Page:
After the failure of the constitutional experiment, the Lisbon Treaty was drafted and all Member States except Ireland, which was constitutionally obliged to call a referendum, avoided the process of ratification by this form of direct democracy. Nevertheless, the Lisbon Treaty was rejected by the first Irish referendum of 2008 and, while the European Council kept a low profile regarding renegotiations of the Treaty with the Irish government,7 the Treaty suffered further ratification complications in the Czech Republic and was reviewed by constitutional courts in Germany and other Member States. The current state of the Union, therefore, persuasively illustrates that the process of economic integration does not automatically lead to supranational political integration and a constitutional momentum of state-building.

Furthermore, the process of transferring ever more power to the Union without adequate political accountability and democratization has recently been exploited by nationalist populist leaders in a number of Member States.8 According to those politicians, the very fact of cultural and socio-political differences among EU nations makes any project of a functioning polity impossible and dangerous from the perspective of national cohesion, integrity and sovereignty.9 The Union’s impossibility to equally recognize its political potential, tasks and limits invites adherents of the dark legacy of European ethno-nationalism to represent themselves as the guardians of nation state democratic institutions and popular sovereignty itself against the supranational undemocratic Union.

The populist right and left hugely benefited from the process of European integration driven by dreams rather than political reality.10 This current ideological battleground is a semantic reflection of the Union’s intrinsic structural paradoxes which increasingly call for political reforms of the Union and enhancement of its supranational democratic legitimacy.

In this context, several questions are of primary importance regarding the Lisbon Treaty and its incorporation of the principle of democratic legitimacy and representative democracy. Does the treaty successfully avoid the conceptual obscurantism of EU constitution-making mixing international law principles with hierarchies typical of federal or confederative statehood? Does the treaty mean both significant enhancement of the Union’s democratic legitimacy and a final demise of the political dream of EU constitutional statehood and European polity founded and legitimized by the existence of European constituent power? In other words, can the Union democratize its institutions while abandoning the project of building the sovereign European demos by legal means and administrative governance?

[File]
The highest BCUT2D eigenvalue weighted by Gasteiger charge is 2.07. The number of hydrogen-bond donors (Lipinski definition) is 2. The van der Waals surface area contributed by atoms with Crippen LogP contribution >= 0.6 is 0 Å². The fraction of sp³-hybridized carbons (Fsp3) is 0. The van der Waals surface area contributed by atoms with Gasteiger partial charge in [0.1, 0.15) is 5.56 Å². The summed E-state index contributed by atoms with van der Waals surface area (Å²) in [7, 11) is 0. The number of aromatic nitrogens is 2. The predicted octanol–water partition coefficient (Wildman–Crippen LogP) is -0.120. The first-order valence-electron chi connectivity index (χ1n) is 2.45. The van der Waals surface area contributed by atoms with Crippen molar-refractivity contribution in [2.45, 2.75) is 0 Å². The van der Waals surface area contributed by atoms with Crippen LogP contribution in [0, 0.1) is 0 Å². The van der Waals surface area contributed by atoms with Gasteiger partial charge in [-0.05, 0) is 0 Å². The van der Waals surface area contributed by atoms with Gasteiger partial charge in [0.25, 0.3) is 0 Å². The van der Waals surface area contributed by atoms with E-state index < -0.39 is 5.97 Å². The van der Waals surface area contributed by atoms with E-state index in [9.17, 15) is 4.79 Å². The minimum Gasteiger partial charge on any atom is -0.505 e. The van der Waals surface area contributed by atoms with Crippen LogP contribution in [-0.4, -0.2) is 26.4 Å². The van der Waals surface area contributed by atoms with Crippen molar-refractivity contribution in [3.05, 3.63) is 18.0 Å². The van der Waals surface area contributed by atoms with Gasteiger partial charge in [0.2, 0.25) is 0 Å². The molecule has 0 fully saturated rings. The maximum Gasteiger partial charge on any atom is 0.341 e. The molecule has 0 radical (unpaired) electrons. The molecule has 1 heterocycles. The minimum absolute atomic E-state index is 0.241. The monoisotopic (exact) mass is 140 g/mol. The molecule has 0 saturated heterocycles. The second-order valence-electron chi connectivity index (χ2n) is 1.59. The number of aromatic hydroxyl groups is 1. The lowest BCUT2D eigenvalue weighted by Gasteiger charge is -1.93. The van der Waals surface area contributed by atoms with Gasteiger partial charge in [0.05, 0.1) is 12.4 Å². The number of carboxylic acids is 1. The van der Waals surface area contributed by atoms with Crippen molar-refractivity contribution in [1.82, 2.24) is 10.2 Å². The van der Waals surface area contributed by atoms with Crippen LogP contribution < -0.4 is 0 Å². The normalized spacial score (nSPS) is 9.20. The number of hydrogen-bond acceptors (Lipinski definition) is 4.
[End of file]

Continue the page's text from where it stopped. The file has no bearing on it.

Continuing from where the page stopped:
Desiring the Democratic Union?: the Lisbon Treaty’s Incorporation of Democratic Values and Principles

While it is true that nation state constitutionalism and democratic politics are just one of many contextualizations of European politics and constitutionalism today, they simply cannot be rejected as ‘dated and artificial’,11 because the constitutional democratic sovereignty of the Member States remains a constitutive part of the EU’s political and constitutional domain and supranational EU power structures urgently call for their democratic self-legitimation.

The ‘true nature’ of European constitutionalism without a constitution can hardly be just ‘the balancing of diverse and often conflicting interests and fears’.12 The question of the EU polity subsequently raises the problems of political inclusion and exclusion as well as the boundaries of the EU polity13 and its effect on the constitutional polities of Member States. Translating the sociological constitution of society as the unity of social plurality and multitude into the EU context, one is immediately reminded of the failed Constitutional Treaty preamble speaking of ‘unity in diversity’ that has subsequently been reformulated in Article 2 of the Lisbon Treaty stating that

The Union is founded on the values of respect for human dignity, freedom, democracy, equality, the rule of law and respect for human rights, including the rights of persons belonging to minorities.

These values are common to the Member States in a society in which pluralism, non-discrimination, tolerance, justice, solidarity and equality between women and men prevail.14

This general proclamation of the value foundations of the EU is further supplemented by another ‘unity in diversity’ statement in Article 3(3) of the Lisbon Treaty according to which the Union

… shall promote economic, social and territorial cohesion, and solidarity among Member States.

It shall respect its rich cultural and linguistic diversity, and shall ensure that Europe’s cultural heritage is safeguarded and enhanced.15

The Lisbon Treaty text thus contains the paradoxes, contingencies and potential of the EU political domain beyond state and popular sovereignty. Political and legal unity is to be based on profound territorial pluralism, and the imagined polity of European citizens is to be built on the reimagined and transformed nations and communities of the EU. Although it has proven impossible to replicate at the EU level the systemic complexity and normative preconditions of democratic legitimacy that exists in the politics of Member States, EU institutions are based on, and actively promote, the values of democracy, equality and respect for human rights.

The Lisbon Treaty clearly is a retreat from ambitious plans of progressive integration by the process of constitution-making. The other name of the Lisbon Treaty – ‘the Reform Treaty’ – indicates that the process of progressive integration needed to be revised and reformed after the Constitutional Treaty’s rejection by the French and Dutch citizens in 2005. The Lisbon Treaty’s framework is an example of such coeval legitimation through technocratic efficiency and democratization. The Treaty’s call for the improved efficiency and democracy of EU institutions, however, reveals a structural discrepancy between the EU’s politics of supranational governance, which primarily neutralizes conflicts by administrative reason and technocratic expertise, and the ever growing difficulties Member States encounter in attempting to transfer the powers of their democratically legitimate political institutions to the EU.